Excavation starts on ancient shipwreck
Shanghai announced the kickoff of an archaeological excavation of a shipwreck site at the mouth of the Yangtze River on Wednesday.
The shipwreck, known as Boat No 2 on the Yangtze River Mouth, is "the largest and best-kept, with the largest number of cultural relics on board in China's underwater archaeological findings", said Fang Shizhong, director of Shanghai Municipal Administration for Culture and Tourism.
The merchant ship, dating to the reign of Emperor Tongzhi (1862-1875) in the Qing Dynasty (1644-1911), sits 5.5 meters below the ocean bed at a shoal on the northeast tip of Hengsha Island in Chongming district.
Archaeologists found that the boat is about 38.5 meters long and 7.8 meters wide at its broadest. A total of 31 cargo chambers were detected, with "piles of ceramic objects made in Jingdezhen, Jiangxi province, and purple-clay wares from Yixing, Jiangsu province," said Zhai Yang, deputy director of Shanghai Center for the Protection and Research of Cultural Relics.
The Shanghai Municipal Cultural Heritage Administration began conducting a survey of the city's underwater cultural heritage in 2011, and the shipwreck was found in 2015.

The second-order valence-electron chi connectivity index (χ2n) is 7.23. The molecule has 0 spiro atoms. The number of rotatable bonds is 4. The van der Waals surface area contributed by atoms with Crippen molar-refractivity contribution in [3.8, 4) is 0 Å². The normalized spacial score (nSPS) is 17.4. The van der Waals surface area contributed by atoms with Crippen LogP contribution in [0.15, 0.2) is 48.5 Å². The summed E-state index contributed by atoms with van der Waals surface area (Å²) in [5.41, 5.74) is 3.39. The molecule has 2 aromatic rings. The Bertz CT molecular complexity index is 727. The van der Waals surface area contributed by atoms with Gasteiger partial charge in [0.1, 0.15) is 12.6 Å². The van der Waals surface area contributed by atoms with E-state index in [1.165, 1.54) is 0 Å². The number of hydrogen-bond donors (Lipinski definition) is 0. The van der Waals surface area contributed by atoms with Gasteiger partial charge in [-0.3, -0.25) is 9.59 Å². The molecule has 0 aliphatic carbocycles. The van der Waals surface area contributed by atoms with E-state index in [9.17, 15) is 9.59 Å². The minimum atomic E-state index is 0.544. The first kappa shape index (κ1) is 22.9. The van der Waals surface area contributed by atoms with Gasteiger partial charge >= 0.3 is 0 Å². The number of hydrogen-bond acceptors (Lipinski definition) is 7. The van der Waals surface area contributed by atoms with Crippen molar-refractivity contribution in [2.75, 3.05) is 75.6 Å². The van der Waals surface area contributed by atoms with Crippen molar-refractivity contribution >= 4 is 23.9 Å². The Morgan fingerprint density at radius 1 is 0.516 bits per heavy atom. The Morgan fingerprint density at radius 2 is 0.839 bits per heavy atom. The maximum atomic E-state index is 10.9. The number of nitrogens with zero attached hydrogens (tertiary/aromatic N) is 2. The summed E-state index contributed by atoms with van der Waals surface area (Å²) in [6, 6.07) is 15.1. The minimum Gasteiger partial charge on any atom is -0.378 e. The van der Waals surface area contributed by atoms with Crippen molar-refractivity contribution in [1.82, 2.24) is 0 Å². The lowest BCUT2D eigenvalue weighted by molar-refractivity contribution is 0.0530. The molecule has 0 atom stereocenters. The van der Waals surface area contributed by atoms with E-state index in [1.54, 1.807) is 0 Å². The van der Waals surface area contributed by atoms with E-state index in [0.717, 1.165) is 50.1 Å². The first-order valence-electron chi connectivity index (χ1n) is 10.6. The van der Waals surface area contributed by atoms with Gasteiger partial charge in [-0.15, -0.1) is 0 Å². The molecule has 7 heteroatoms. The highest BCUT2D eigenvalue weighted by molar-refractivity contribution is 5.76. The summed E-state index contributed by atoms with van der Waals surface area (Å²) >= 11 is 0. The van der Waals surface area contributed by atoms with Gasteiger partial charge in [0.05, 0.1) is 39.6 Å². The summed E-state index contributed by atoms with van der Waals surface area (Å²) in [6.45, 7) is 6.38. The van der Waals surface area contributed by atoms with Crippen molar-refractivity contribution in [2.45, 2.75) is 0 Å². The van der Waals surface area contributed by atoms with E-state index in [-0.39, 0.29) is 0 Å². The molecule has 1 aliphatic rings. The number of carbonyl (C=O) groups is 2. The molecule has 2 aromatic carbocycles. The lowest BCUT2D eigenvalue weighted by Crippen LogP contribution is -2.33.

The muddy water, complicated seabed conditions, as well as busy traffic on the sea brought challenges to the investigation and excavation of the boat, said Zhou Dongrong, deputy director of the Ministry of Transport's Shanghai salvage bureau. The bureau adopted the technologies of shield-driven tunnel digging, which was widely used in Shanghai's construction of subway routes, and combined it with a new system consisting of 22 giant arch-shaped beams that will reach under the shipwreck and scoop it out of the water, along with the mud and attached objects, without contacting the ship's body.
Such an innovative project "shows the collaborative development in China's protection for its cultural relics and technological improvement", said Wang Wei, president of the Chinese Archaeological Society.
The excavation is expected to be completed later this year, when the whole shipwreck will be placed on a salvage ship and transported to the Huangpu River bank in Yangpu district. A maritime museum will be built there for the shipwreck, where the cargo, boat structure and even the mud attached to it will be subjects of archaeological research, Zhai told media on Tuesday.
Fang said it is the first case in China in which excavation, research and museum construction is being carried out simultaneously for a shipwreck.
"The shipwreck is tangible evidence illustrating Shanghai's historical role as a shipping and trade center for East Asia, and even the whole world," he said. "The important archaeological finding of it expanded our understanding of history, and brought to life historical scenes."
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